Smew / White Merganser

Common Name:     Smew
Scientific name:   Mergus albellus
Range:  England, Central Europe, Southern Russia to China and Japan.
Habitat:   During breeding Smews are located in small lakes and ponds.  However, during the winters they are found in lakes, rivers, and estuaries.  They also nest in holes in trees in the forest.
Status:  Stable, not threatened. 
Diet in the wild:    Fish, insect larvae and shellfish.
Diet in the zoo:    Smew breeders use live food such as mealworms and minnows.
Location in the zoo:   Near the waterfowl area, close by the aquarium.
Physical description: 
  • Small ,white duck-like bird. 
  • Black face and a V-shaped black patch beneath the crest.
  • Its back wings and buttocks are dark grey to  black.
  • The breast is white and has two lines on the side that extend forward from the back.
  • Has a thick pointed bill with a jagged edge.
  • Males are 17 1/2 inches to the end of the tail
  • Females are 15 1/4 inches to the end of the tail. 
  • Females have a brownish head and a white cheek and chin patch.  The breast is light grey and the rest of the  body is dark grey. 

General information:

Smews are very rare in America.  They have been sighted in New York and Rhode Island.  A Smew's breeding season is May to early June.  During breeding season Smews live in freshwater lakes and rivers in forests in northern Europe and Asia. They breed in their second year.  Other names for Smews are the White Nun and the Weasel Coot.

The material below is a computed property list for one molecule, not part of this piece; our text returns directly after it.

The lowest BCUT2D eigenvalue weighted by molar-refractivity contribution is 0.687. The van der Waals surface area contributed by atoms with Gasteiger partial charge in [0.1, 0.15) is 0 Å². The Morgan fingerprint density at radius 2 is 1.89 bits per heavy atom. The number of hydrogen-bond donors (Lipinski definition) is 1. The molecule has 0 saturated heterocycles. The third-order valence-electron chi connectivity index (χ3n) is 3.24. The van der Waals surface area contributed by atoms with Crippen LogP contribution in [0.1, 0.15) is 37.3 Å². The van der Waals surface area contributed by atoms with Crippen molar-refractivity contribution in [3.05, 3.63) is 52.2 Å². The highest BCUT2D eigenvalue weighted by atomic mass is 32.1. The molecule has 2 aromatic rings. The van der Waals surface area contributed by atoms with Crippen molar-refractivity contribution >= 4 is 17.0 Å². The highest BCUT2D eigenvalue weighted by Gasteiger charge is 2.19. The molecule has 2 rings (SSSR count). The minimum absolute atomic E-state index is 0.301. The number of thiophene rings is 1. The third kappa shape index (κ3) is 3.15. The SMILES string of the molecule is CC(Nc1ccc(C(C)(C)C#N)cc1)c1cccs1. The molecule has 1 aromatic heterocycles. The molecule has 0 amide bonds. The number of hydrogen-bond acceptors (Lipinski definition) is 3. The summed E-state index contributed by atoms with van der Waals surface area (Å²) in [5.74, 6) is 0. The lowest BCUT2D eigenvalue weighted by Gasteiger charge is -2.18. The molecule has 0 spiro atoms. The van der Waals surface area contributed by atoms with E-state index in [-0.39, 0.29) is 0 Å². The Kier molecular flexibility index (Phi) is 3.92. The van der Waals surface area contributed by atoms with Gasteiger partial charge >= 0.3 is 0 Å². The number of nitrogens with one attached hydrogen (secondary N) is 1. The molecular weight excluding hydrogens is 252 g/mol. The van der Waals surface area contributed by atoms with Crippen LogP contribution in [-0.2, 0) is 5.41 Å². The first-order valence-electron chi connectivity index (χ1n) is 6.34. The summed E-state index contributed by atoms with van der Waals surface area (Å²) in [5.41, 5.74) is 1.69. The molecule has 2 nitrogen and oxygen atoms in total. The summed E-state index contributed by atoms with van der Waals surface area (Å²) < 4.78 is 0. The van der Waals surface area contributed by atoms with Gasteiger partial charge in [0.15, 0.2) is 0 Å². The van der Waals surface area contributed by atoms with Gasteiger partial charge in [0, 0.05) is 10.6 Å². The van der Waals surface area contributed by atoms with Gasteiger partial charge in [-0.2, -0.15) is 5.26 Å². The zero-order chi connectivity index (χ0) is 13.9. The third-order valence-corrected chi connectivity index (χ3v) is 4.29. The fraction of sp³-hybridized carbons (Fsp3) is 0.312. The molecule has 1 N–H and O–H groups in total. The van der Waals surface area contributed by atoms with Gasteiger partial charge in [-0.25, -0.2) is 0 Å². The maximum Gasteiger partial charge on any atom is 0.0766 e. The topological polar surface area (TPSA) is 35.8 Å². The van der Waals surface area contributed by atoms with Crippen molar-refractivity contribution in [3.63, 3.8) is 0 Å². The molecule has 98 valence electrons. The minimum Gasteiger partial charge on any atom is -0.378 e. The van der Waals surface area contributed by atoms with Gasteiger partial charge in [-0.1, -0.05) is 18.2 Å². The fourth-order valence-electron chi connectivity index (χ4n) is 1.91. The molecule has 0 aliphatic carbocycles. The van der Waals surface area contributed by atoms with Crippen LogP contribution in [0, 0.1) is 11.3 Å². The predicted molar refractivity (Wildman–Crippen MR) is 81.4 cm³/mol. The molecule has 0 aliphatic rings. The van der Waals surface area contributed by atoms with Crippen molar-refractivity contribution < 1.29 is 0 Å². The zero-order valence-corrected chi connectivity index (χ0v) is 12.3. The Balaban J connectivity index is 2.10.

Special anatomical, physiological
or behavioral adaptations:

Smews are the smallest species of mergansers or Sawbills.  It is one of the three species of Sawbills that occurs in Europe.  Sawbills are diving ducks with a hook at the tip of their bills.   Smews are small enough to nest in holes used by black woodpeckers.  An entrance hole size for a smew is 3 1/2 to 4 inches.  Like other Sawbills, Smews have pointed bills with  jagged edges for catching and holding on to the prey (fish). 


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Page author:{short description of image}Rebecca Menkins

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